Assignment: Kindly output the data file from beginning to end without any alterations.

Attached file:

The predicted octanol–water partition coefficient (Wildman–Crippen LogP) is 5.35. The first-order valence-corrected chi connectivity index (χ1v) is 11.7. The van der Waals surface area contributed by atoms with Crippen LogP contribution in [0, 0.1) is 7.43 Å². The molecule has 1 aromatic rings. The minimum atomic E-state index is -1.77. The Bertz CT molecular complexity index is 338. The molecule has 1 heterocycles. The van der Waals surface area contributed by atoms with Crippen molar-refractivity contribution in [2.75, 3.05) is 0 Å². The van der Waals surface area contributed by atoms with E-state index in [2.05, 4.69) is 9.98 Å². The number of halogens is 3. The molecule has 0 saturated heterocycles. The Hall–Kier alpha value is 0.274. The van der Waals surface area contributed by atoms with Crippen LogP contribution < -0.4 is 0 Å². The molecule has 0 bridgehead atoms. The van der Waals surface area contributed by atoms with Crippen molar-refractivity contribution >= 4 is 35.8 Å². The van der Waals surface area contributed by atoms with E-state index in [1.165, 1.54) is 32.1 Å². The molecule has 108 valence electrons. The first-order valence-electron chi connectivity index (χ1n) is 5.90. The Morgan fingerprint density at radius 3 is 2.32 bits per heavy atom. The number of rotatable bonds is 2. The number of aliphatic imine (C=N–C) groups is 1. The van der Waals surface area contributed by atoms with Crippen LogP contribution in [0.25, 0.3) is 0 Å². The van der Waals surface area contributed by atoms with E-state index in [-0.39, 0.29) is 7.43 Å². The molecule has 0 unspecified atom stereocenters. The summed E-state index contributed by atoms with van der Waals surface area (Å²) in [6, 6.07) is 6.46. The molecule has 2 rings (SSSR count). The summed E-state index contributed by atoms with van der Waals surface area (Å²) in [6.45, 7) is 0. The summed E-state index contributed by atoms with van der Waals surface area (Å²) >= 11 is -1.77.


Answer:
The predicted octanol–water partition coefficient (Wildman–Crippen LogP) is 5.35. The first-order valence-corrected chi connectivity index (χ1v) is 11.7. The van der Waals surface area contributed by atoms with Crippen LogP contribution in [0, 0.1) is 7.43 Å². The molecule has 1 aromatic rings. The minimum atomic E-state index is -1.77. The Bertz CT molecular complexity index is 338. The molecule has 1 heterocycles. The van der Waals surface area contributed by atoms with Crippen molar-refractivity contribution in [2.75, 3.05) is 0 Å². The van der Waals surface area contributed by atoms with E-state index in [2.05, 4.69) is 9.98 Å². The number of halogens is 3. The molecule has 0 saturated heterocycles. The Hall–Kier alpha value is 0.274. The van der Waals surface area contributed by atoms with Crippen LogP contribution < -0.4 is 0 Å². The molecule has 0 bridgehead atoms. The van der Waals surface area contributed by atoms with Crippen molar-refractivity contribution >= 4 is 35.8 Å². The van der Waals surface area contributed by atoms with E-state index in [1.165, 1.54) is 32.1 Å². The molecule has 108 valence electrons. The first-order valence-electron chi connectivity index (χ1n) is 5.90. The Morgan fingerprint density at radius 3 is 2.32 bits per heavy atom. The number of rotatable bonds is 2. The number of aliphatic imine (C=N–C) groups is 1. The van der Waals surface area contributed by atoms with Crippen LogP contribution in [0.25, 0.3) is 0 Å². The van der Waals surface area contributed by atoms with E-state index in [-0.39, 0.29) is 7.43 Å². The molecule has 0 unspecified atom stereocenters. The summed E-state index contributed by atoms with van der Waals surface area (Å²) in [6, 6.07) is 6.46. The molecule has 2 rings (SSSR count). The summed E-state index contributed by atoms with van der Waals surface area (Å²) in [6.45, 7) is 0. The summed E-state index contributed by atoms with van der Waals surface area (Å²) >= 11 is -1.77.